He is magnificent with his long, pencil-thin neck and slender legs,
feathers blue-gray, nearly silver in the intense morning sunlight.
Resembling an accomplished figure skater, he glides effortlessly,
Holding a glistening fish in his beak,
One whose presence was but a mere ripple in the still water.
The heron knows how to bide his time,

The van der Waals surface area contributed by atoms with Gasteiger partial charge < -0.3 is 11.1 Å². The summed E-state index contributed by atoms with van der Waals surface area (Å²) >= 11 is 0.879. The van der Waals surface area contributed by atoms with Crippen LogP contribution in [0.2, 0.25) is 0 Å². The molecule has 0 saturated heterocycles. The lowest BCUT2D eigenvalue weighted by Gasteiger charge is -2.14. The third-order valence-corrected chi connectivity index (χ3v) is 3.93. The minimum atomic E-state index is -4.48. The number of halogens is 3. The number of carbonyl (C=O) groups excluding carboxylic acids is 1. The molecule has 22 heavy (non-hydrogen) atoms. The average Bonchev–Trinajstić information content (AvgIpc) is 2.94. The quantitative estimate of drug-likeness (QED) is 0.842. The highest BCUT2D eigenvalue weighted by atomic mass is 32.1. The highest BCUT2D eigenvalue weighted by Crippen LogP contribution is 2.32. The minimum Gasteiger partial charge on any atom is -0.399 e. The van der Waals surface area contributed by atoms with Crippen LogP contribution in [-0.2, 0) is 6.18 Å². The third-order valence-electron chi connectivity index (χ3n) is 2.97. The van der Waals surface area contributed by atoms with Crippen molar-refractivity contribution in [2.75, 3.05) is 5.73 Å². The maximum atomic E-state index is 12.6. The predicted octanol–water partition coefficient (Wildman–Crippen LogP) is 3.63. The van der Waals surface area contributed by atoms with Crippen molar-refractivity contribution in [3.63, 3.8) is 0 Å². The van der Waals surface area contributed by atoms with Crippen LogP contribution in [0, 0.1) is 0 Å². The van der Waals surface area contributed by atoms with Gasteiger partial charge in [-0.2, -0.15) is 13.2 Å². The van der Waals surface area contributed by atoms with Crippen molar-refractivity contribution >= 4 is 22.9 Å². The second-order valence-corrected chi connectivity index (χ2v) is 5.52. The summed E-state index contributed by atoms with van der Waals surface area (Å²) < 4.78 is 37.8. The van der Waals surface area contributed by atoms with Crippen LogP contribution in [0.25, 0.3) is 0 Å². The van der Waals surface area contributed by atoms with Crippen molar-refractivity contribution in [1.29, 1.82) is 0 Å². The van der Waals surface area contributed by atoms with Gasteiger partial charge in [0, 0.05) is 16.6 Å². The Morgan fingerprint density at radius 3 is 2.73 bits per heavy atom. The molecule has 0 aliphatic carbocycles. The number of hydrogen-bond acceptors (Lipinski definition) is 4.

Watching the pattern of circles ebb and flow,
Observing the soft splashes of his sustenance.
We watch, you and I,
afraid to move too quickly in the rustling clover, or even to breathe
for fear of starting the creature whose presence is a gift.
Our intent is to experience whatever of nature is left to us
beyond the chain saws,
the crack of a nearby rifle range,
the lonely whistle of a distant train.
We desire something that is only possible for the heron.